Yes... and things brings up another question. If our government passes an unconstitutional law, are we obliged to follow it? If we don't, are we then stripped of our "law abiding" status?
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Our founding fathers believed in "natural law"; that is, we as human beings are endowed by God with certain rights that cannot be taken away. There was great debate at the Constitutional Convention over whether the 2nd Amendment should be included in the Constitution at all. One group believed that it was necessary to guard this freedom explicitly; the opposition believed that its inclusion in the Bill of Rights would lead future Americans that it could be taken away by amending the Constitution. NEITHER group believed that any form of the government should, in any way, shape, or form, have the power to infringe on this right, and further, that any government that did was illegitimate. So, the answer to your 1st question is no. The Constitution is still the highest law in the land, and the government is obligated to follow it. The answer to your second question falls along the lines of "if your government overthrow attempt succeeds, it's a revolution; if it fails, it's a coup attempt." You'd be a lawbreaker until you were vindicated by a court decision that struck down the law you disobeyed as unconstitutional. Keep in mind that Martin Luther King Jr., Rosa Parks, and many figures in the civil rights era were lawbreakers. Our founding fathers were lawbreakers. Being a lawbreaker in this context, IMHO, certainly does not make you a criminal. As fan as the sunset goes, I agree with the opinion above that it's ours to lose. We have the House (which voted a few years back to repeal it), the Senate (by a thread), and a very big ace-in-the-hole in the White House. I don't think it would see the light of day in the House, personally, but there are some other things to consider. This law was signed by Clinton, it didn't get created without the provision to make it expire in 10 years, and all of this happened in a very anti-gun environment that led to one of the most catastrophic elections for Democrats ever, as they were ejected in record numbers in Nov '94. I don't think it would ever get removed from the books, but since there doesn't have to be any consensus, and lawmakers just have to let it go away, I think it will. Just my $.02 (more like $10 on this post!)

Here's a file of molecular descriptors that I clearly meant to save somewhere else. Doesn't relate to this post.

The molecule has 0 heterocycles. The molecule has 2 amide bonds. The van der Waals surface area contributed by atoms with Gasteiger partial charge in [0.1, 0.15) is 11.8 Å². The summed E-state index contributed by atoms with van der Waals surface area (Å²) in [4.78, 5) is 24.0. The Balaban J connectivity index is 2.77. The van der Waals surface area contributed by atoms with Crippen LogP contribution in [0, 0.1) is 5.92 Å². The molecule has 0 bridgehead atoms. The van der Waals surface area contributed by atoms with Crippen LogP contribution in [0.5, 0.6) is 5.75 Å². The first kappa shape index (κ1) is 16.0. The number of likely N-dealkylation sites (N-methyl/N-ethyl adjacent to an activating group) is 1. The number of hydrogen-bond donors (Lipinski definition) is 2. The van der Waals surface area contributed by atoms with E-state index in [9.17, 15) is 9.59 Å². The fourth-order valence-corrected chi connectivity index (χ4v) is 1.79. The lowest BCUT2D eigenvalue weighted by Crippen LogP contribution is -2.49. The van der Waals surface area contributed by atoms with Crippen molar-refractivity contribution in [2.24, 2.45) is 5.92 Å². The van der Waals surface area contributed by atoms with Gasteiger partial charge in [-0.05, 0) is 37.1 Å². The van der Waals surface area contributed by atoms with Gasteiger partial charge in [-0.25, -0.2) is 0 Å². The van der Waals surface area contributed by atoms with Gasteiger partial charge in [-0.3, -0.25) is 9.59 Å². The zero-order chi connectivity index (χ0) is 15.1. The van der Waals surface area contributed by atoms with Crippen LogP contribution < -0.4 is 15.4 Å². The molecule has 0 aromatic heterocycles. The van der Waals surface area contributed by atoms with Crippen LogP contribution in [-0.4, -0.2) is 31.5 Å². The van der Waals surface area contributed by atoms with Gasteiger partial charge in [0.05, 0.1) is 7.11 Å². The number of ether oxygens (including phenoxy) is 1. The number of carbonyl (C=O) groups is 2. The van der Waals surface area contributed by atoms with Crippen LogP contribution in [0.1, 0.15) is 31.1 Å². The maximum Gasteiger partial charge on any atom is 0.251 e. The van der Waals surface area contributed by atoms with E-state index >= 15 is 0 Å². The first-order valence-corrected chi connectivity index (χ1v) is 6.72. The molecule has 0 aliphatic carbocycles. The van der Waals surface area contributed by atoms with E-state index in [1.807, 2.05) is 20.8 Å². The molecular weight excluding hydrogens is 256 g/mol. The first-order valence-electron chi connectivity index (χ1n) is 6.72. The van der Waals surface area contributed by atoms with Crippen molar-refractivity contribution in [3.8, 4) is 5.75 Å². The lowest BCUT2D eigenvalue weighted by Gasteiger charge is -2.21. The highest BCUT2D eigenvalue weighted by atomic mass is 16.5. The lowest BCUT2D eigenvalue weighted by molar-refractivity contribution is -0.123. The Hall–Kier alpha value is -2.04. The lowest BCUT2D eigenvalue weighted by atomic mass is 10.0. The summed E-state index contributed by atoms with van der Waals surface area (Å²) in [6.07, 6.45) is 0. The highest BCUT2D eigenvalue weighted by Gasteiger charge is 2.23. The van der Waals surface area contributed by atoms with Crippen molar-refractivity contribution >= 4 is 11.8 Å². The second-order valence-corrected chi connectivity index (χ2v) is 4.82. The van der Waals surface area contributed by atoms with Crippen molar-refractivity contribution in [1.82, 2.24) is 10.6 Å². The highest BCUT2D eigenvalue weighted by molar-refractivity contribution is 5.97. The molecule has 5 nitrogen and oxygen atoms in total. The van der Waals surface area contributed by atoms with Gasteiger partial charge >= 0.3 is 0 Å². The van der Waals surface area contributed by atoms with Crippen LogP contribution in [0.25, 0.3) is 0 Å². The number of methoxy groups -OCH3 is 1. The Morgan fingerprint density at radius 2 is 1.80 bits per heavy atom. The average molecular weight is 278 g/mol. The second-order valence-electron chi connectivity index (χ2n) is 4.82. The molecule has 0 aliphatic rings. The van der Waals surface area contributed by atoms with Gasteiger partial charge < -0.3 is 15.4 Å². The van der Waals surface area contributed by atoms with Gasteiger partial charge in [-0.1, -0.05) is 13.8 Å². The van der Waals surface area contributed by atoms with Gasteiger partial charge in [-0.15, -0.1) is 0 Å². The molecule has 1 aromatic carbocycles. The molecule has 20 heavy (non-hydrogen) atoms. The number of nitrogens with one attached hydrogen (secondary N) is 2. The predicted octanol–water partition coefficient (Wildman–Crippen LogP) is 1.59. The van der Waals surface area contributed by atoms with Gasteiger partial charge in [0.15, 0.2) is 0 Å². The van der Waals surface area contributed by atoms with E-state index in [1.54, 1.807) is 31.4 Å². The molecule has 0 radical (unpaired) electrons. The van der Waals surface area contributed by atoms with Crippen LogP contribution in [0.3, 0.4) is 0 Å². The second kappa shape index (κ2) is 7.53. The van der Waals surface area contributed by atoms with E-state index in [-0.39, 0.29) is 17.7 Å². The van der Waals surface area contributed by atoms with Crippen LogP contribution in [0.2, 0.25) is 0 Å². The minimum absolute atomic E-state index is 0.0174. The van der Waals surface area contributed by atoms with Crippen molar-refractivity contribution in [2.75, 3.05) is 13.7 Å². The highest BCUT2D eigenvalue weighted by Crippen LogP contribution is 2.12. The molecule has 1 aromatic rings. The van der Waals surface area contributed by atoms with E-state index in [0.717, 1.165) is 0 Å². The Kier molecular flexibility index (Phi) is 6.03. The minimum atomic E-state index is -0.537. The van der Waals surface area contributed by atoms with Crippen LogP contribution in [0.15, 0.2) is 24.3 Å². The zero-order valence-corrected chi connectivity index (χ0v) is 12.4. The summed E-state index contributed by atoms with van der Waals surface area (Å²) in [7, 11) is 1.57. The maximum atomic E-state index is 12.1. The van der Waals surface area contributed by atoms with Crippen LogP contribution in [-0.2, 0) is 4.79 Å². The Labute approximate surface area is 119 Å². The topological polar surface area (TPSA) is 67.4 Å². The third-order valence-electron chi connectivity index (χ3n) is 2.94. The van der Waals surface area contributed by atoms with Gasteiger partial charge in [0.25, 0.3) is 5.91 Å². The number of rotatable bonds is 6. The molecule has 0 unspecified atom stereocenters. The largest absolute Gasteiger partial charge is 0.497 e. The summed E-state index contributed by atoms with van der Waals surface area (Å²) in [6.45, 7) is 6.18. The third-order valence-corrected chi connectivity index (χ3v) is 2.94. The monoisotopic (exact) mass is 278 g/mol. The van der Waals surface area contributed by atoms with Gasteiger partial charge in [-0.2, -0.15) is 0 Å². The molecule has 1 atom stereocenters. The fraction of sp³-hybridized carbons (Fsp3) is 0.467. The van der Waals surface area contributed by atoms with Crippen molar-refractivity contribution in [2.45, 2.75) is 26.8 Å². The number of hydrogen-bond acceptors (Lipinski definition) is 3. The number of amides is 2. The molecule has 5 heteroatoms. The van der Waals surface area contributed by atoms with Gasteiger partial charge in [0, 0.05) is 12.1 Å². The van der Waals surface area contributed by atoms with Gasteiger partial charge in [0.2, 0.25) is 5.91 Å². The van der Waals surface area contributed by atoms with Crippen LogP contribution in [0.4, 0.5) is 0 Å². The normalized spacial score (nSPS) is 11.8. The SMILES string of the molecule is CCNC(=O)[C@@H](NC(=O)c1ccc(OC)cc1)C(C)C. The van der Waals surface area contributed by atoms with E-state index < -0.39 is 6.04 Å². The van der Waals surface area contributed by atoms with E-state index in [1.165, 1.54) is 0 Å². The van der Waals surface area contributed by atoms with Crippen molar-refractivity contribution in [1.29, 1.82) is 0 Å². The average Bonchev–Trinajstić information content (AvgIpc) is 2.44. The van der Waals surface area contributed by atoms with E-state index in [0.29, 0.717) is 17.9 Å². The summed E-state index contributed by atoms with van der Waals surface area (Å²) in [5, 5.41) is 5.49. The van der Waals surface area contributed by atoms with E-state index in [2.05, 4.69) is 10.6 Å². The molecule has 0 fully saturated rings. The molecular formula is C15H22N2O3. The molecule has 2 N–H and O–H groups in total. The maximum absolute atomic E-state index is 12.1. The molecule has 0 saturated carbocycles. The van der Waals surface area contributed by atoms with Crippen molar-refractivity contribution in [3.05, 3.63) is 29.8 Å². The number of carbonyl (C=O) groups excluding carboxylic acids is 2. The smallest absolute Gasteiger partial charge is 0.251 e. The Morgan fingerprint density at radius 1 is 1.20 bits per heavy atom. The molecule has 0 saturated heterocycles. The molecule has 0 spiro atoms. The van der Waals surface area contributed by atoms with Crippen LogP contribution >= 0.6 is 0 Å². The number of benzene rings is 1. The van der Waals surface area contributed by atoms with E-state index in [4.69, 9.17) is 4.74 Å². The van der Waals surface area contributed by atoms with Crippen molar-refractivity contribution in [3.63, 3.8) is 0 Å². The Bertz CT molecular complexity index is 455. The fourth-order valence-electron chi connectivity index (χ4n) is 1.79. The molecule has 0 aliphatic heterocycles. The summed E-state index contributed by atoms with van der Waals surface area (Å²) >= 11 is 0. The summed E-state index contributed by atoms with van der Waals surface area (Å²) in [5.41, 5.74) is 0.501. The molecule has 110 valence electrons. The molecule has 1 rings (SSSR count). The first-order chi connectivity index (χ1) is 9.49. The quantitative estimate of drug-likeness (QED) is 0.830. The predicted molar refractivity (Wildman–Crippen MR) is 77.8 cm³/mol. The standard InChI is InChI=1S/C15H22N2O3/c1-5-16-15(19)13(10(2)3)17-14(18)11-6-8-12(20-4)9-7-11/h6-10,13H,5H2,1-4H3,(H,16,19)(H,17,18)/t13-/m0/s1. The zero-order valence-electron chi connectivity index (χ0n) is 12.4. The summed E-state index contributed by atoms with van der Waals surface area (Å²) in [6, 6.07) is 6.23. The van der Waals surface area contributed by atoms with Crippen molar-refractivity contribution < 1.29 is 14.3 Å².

Link Posted: 12/31/2002 11:28:38 AM EST
Well guys I live in Tennessee where our new majority leader comes from.He more likely than not will bring it to the Senate floor.His rating from the NRA is not as good as it should be.The only thing my might keep it from getting to the floor of the Senate is if he realizes it will be political suicide.This guy is setting up for a run for president in 2008 so if he thinks it will be in his interest to bring it to the floor he will.As for the Speaker of the house he is from Illinois need I say anymore.I am one who hopes it sunsets and I also supported Frisk but he was the lesser of 2 evils.Everybody on this sight needs to contact their senators and congressmen on this issue.Do not wait start now.
Link Posted: 12/31/2002 11:56:44 AM EST
Originally Posted By bighornhunter: As for the Speaker of the house he is from Illinois need I say anymore.
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Hyde is from IL but not from my district. My congressman is LaHood, NRA A+. We're not all on Daley's payroll!
Link Posted: 12/31/2002 5:54:07 PM EST
Having no crystal ball, I'm going to make sure I am in legal possession of that which I can afford/want for my shooting sports before the sunset. We are a minority here like it or not. The majority of voters have demonstrated indifference to the whittling away of our rights by lazy shortcut seeking politicians. Most seem to think that "that law seems reasonable- it doesnt affect me'. To think that the sunset will 'set' and all will be as it was is not realistic. If we do not support the NRA, and vote with scrutiny, we are responsible for whatever happens.